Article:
Tuesday 6th October 2015
Delighted to be a guest speaker at the product of launch of a new digital hearing aid, created by Widex, recognised as the technology leader in manufacture of these amazing devices.
Some interesting background (which might explain why I am here):
there are around 500 top independent audiologists in the UK
the top of the range devices sell at around £4,000 a pair
the arrival of retailers like Specsavers was originally seen as a threat to their existence but has actually grown the UK market overall
some of the retailers have tried and failed in this market
a well run independent business can gross £1m in sales and make 25% net profit
some audiologists are owner-managers and some are peripatetic
they struggle to recruit and train good staff
they struggle to maintain their patient experience
they are forming into purchasing groups
their current marketing resembles what we saw in dentistry 10 years ago – web sites are poor and social engagement largely absent – there is a lot of print media around
paradoxically, the biggest threat right now is internet lead generators who use Google and Facebook to advertise the same devices at £3,000 per pair – then sell the “lead’ to a local audiologist with a 10% commission deduction – the established practitioners are crying “don’t do it” and the newbies are taking the hit to build a patient base
in the UK hearing aids carry a lifetime maintenance and repair guarantee free of charge – the added value is in selling the upgrade but older demographics and upgrading less frequently post-recession
hearing aids are now integrating with other wearable devices and through Bluetooth with hand-held devices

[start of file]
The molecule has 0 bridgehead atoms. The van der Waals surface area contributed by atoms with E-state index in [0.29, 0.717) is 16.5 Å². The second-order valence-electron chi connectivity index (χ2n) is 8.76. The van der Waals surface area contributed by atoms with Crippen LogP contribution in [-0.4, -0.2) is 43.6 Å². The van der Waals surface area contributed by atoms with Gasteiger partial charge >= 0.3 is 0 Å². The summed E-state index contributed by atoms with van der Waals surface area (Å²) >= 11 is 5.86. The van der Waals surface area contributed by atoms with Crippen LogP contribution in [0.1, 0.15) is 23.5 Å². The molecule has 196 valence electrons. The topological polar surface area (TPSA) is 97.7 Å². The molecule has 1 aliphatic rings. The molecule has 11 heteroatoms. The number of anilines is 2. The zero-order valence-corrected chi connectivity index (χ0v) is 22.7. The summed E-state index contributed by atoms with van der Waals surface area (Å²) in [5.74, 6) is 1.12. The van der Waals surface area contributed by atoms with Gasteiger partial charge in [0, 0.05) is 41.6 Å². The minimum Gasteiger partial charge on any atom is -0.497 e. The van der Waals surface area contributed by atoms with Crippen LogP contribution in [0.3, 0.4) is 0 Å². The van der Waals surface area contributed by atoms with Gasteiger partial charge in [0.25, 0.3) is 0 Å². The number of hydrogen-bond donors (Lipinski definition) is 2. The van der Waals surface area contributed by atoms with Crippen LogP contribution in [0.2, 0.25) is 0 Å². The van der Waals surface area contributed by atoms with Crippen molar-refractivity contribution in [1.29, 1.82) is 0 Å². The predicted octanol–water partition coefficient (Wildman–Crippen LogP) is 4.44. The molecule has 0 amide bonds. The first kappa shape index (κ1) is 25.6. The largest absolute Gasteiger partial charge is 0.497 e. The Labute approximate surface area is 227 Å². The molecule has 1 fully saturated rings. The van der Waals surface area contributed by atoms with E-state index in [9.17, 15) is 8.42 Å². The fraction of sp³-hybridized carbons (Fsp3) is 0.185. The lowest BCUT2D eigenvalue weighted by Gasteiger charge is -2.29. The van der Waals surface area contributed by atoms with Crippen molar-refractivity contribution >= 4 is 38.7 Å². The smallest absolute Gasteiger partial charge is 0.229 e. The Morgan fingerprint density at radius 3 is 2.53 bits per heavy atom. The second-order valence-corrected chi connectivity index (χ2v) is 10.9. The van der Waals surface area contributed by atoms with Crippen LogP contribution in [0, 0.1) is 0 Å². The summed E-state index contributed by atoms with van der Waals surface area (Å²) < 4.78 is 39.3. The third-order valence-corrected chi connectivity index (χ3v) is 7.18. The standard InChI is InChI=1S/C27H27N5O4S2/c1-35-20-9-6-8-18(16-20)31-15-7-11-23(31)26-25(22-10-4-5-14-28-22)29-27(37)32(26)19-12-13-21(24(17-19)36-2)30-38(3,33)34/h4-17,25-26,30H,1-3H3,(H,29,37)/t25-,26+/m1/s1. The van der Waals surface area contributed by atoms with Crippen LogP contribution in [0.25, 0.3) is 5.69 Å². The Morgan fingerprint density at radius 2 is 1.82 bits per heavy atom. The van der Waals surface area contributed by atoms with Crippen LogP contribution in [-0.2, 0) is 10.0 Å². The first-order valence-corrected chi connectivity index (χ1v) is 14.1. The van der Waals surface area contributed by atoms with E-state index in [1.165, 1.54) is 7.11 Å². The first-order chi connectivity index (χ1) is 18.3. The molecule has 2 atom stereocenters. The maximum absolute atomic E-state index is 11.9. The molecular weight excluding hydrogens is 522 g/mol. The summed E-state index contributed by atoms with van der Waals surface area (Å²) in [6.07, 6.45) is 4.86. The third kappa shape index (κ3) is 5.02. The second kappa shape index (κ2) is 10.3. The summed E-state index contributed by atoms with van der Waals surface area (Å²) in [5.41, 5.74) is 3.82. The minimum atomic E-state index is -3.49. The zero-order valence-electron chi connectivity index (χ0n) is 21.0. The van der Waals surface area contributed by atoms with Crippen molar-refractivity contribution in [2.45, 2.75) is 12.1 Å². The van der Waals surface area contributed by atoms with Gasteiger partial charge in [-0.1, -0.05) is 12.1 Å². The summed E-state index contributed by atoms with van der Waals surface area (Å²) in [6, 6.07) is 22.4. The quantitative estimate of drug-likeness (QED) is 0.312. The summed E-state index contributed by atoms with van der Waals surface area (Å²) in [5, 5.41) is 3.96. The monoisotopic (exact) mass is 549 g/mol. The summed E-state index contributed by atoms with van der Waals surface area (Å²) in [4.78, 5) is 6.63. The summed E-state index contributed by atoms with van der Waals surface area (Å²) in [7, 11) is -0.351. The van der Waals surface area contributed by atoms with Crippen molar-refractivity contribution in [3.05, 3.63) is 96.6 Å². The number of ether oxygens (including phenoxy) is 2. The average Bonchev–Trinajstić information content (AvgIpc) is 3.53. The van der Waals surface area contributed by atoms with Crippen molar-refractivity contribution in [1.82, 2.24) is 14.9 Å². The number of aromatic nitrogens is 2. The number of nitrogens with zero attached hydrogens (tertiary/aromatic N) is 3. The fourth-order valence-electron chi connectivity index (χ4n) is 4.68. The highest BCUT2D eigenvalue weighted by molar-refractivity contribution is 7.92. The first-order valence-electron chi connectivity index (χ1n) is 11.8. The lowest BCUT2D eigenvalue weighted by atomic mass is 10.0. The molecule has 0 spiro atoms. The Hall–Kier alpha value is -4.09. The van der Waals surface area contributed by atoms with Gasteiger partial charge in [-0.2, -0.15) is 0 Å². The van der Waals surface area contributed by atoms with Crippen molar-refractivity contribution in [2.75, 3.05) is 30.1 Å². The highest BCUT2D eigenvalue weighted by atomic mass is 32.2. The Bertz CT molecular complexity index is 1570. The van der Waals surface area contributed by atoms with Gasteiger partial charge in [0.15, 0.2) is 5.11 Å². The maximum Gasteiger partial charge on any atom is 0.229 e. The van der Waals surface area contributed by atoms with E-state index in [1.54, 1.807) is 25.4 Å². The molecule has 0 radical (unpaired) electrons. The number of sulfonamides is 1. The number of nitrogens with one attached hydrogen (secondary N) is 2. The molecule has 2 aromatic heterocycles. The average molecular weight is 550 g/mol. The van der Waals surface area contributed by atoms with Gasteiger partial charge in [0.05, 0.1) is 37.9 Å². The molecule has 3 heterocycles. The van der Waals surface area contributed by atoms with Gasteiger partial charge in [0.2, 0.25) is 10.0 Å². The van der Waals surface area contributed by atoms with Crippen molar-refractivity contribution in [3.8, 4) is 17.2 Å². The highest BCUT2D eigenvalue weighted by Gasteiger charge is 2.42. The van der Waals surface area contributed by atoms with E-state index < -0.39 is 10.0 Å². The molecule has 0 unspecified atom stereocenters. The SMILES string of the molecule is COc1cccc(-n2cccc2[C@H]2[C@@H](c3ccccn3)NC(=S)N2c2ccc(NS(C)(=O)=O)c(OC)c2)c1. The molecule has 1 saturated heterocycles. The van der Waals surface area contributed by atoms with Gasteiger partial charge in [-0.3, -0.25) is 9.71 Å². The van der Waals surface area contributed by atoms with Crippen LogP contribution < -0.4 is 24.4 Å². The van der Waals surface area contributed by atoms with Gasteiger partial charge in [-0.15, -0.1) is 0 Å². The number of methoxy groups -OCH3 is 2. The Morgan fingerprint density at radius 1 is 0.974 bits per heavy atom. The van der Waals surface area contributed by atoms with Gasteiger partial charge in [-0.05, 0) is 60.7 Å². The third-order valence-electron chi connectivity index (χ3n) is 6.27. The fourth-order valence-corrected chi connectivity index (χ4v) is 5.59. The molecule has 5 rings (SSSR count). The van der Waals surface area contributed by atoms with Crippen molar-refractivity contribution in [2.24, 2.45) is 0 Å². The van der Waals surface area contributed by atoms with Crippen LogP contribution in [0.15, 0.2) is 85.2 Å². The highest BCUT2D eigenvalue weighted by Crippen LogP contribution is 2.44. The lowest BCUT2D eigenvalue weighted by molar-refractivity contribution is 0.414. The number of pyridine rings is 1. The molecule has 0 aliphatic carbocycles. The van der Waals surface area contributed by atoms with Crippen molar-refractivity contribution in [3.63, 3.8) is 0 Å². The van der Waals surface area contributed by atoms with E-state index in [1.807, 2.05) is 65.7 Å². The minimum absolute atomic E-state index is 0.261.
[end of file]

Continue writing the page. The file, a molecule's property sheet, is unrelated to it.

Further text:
seeing the reaction of a patient who can hear properly for the first time is a one of the best moments in the job
most of the business and marketing support is provided by the main manufacturers as part of their added value package
there is a high degree of cross-referral between audiologists to individuals who have specialist knowledge and experience
digital is happening – including digital scans of the patient’s inner ear, replacing manual impressions
today I have watched videos of explorers crossing the Artic, mountain bikers descending from on high and sailors battling ocean storms – all wearing the latest hearing devices – advertising is product placement, marketing is storytelling
the audiology community have a hunger for knowledge
they are regulated by the HCPC (Health & Care Professional Council)
there are 4m people in the UK over 50 who own a smartphone and suffer with a hearing loss
the buzz word today was “connectivity” – devices seamlessly communicating with each other
But the greatest moment of the day was listening to one of their Territory Sales Managers, Ollie Coxon – who has suffered from a profound hearing loss since birth – he was inspired to become a musician after a blind man came to tune the family piano when he was a child. He decided he had better learn himself in spite of his disability and is now proficient at piano and guitar.
The main objective of today’s conference was a new product launch.
After all the technical presentations (most over my head), Ollie shared a video blog describing his first 4 weeks wearing the new digital hearing devices.
Playing music, driving an open top car and riding his mountain bike – describing his amazement at hearing sounds that you and I take for granted.
One Ollie Coxon is worth a thousand product advertising campaigns.